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Thinkstockphotos 564572536 First Aid

What Necessities Do I Need in a First-Aid Kit?

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From kitchen mishaps like cuts and minor burns to outdoor hazards like scraped knees and bug bites, there are plenty of opportunities for injuries at home. Having a well-stocked first-aid kit in case of accidents that require basic medical attention is important for preventing infections, as well as lessening the potential severity of an injury.

A first aid kit also contains all the necessary medical supplies in one easily accessible location, helping you to save time. First aid kits usually include a variety of supplies that will help treat cuts, scrapes, sprains and burns. You can buy a prepared kit online or prepare one on your own. We’ve listed some common supplies that should be in a first aid kit to keep you and your family safe. What’s in your home first aid kit? Here are some items the Red Cross recommends:

Basic First Aid Kit for Family of Four

  • 2 absorbent compress dressings (5 x 9 inches)
  • 25 adhesive bandages (assorted sizes)
  • 1 adhesive cloth tape (10 yards x 1 inch)
  • 5 antibiotic ointment packets (approximately 1 gram)
  • 10 antiseptic wipe packets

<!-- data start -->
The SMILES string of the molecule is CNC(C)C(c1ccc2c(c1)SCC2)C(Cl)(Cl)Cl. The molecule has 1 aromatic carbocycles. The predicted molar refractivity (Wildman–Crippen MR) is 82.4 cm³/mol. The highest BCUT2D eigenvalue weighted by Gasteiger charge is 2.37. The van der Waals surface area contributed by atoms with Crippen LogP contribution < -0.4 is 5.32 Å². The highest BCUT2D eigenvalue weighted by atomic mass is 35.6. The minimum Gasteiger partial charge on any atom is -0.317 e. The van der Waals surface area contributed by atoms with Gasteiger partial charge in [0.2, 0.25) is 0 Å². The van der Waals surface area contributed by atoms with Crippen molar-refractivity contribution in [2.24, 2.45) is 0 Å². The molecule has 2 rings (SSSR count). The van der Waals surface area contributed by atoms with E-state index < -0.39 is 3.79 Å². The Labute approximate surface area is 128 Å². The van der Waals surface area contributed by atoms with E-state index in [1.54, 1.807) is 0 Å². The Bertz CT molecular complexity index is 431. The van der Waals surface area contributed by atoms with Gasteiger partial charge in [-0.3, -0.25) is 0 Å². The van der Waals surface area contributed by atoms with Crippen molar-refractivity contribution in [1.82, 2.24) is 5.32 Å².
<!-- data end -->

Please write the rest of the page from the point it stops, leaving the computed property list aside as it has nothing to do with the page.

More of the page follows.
• 2 packets of aspirin (81 mg each)
  • Cold/flu medicine
  • 1 blanket (space blanket)
  • 1 breathing barrier (with one-way valve)
  • 1 instant cold compress
  • 4 pair of large, non-latex gloves
  • 4 pair of large, latex gloves
  • 2 hydrocortisone ointment packets (approximately 1 gram each)
  • Scissors
  • 1 roller bandage (3 inches wide)
  • 1 roller bandage (4 inches wide)
  • 5 sterile gauze pads (3 x 3 inches)
  • 5 sterile gauze pads (4 x 4 inches)
  • Oral thermometer (non-mercury/non-glass)
  • 2 triangular bandages
  • Tweezers
  • Sunscreen
  • Insect repellent
  • First aid instruction booklet
  • Flashlight or glow sticks
  • 6 cloth facemasks

Blister Kit for Hiking and Camping

  • Molefoam
  • Moleskin
  • 2nd skin
  • Medical tape

For Major Wounds and Fractures

  • Splint: moldable foam splint
  • Emergency Trauma Dressing (such as Ace wrap)
  • Combat Application Tourniquet or Special Forces Tactical Tourniquet
  • Wound packing gauze (Combat Gauze or Z-Pak dressing)

Over-the-Counter Medicines to Consider – Especially for Travel

  • Ibuprofen (Advil), 20+
  • Acetaminophen (Tylenol), 15+
  • Aspirin, 15+
  • Antihistamine, x10
  • Immodium/Loperamide, x10
  • Sudafed (or an equivalent), x10
  • Throat lozenges, 10+
  • Bismuth tabs, x20
  • Oral rehydration, x3
  • Cranberry extract, x10
  • Dramamine, x10
  • Stool softener (laxative), x15
  • Cold and flu, x20

It's important to note that if you need immediate medical assistance, do not hesitate to visit your nearest urgent care clinic for care. Learn more about when to go to urgent care, or how to choose between primary care, urgent care, and the ER. 

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